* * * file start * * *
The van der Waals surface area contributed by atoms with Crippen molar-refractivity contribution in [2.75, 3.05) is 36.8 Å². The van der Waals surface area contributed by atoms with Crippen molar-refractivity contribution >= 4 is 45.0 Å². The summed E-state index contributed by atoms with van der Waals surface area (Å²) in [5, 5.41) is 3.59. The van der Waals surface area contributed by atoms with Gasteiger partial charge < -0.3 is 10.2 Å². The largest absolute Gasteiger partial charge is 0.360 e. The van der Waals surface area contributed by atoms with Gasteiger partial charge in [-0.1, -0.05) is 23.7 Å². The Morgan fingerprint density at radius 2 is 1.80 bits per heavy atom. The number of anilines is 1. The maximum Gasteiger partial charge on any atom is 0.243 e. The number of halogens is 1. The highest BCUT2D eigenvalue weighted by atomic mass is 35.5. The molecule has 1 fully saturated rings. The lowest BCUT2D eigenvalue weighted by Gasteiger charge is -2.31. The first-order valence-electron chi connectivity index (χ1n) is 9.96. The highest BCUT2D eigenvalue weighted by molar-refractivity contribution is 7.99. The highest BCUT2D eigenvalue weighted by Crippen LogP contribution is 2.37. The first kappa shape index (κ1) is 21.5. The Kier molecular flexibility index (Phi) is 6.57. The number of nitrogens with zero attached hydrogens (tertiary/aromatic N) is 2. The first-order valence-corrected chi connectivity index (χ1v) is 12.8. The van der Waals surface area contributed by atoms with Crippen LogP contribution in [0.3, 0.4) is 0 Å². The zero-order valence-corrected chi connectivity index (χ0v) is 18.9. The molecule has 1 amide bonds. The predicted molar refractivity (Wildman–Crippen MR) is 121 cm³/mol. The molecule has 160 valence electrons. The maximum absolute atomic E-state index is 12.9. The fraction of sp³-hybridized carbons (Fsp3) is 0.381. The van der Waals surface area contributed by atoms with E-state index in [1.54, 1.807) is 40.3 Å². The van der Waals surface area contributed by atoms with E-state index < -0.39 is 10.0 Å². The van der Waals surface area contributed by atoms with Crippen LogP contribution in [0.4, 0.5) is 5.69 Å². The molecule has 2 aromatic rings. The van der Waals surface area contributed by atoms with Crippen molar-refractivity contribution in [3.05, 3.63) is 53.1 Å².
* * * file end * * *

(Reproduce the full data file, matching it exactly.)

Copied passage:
The van der Waals surface area contributed by atoms with Crippen molar-refractivity contribution in [2.75, 3.05) is 36.8 Å². The van der Waals surface area contributed by atoms with Crippen molar-refractivity contribution >= 4 is 45.0 Å². The summed E-state index contributed by atoms with van der Waals surface area (Å²) in [5, 5.41) is 3.59. The van der Waals surface area contributed by atoms with Gasteiger partial charge < -0.3 is 10.2 Å². The largest absolute Gasteiger partial charge is 0.360 e. The van der Waals surface area contributed by atoms with Gasteiger partial charge in [-0.1, -0.05) is 23.7 Å². The Morgan fingerprint density at radius 2 is 1.80 bits per heavy atom. The number of anilines is 1. The maximum Gasteiger partial charge on any atom is 0.243 e. The number of halogens is 1. The highest BCUT2D eigenvalue weighted by atomic mass is 35.5. The molecule has 1 fully saturated rings. The lowest BCUT2D eigenvalue weighted by Gasteiger charge is -2.31. The first-order valence-electron chi connectivity index (χ1n) is 9.96. The highest BCUT2D eigenvalue weighted by molar-refractivity contribution is 7.99. The highest BCUT2D eigenvalue weighted by Crippen LogP contribution is 2.37. The first kappa shape index (κ1) is 21.5. The Kier molecular flexibility index (Phi) is 6.57. The number of nitrogens with zero attached hydrogens (tertiary/aromatic N) is 2. The first-order valence-corrected chi connectivity index (χ1v) is 12.8. The van der Waals surface area contributed by atoms with Crippen LogP contribution in [0.3, 0.4) is 0 Å². The zero-order valence-corrected chi connectivity index (χ0v) is 18.9. The molecule has 1 amide bonds. The predicted molar refractivity (Wildman–Crippen MR) is 121 cm³/mol. The molecule has 160 valence electrons. The maximum absolute atomic E-state index is 12.9. The fraction of sp³-hybridized carbons (Fsp3) is 0.381. The van der Waals surface area contributed by atoms with E-state index in [1.54, 1.807) is 40.3 Å². The van der Waals surface area contributed by atoms with E-state index < -0.39 is 10.0 Å². The van der Waals surface area contributed by atoms with Crippen LogP contribution in [0.4, 0.5) is 5.69 Å². The molecule has 2 aromatic rings. The van der Waals surface area contributed by atoms with Crippen molar-refractivity contribution in [3.05, 3.63) is 53.1 Å².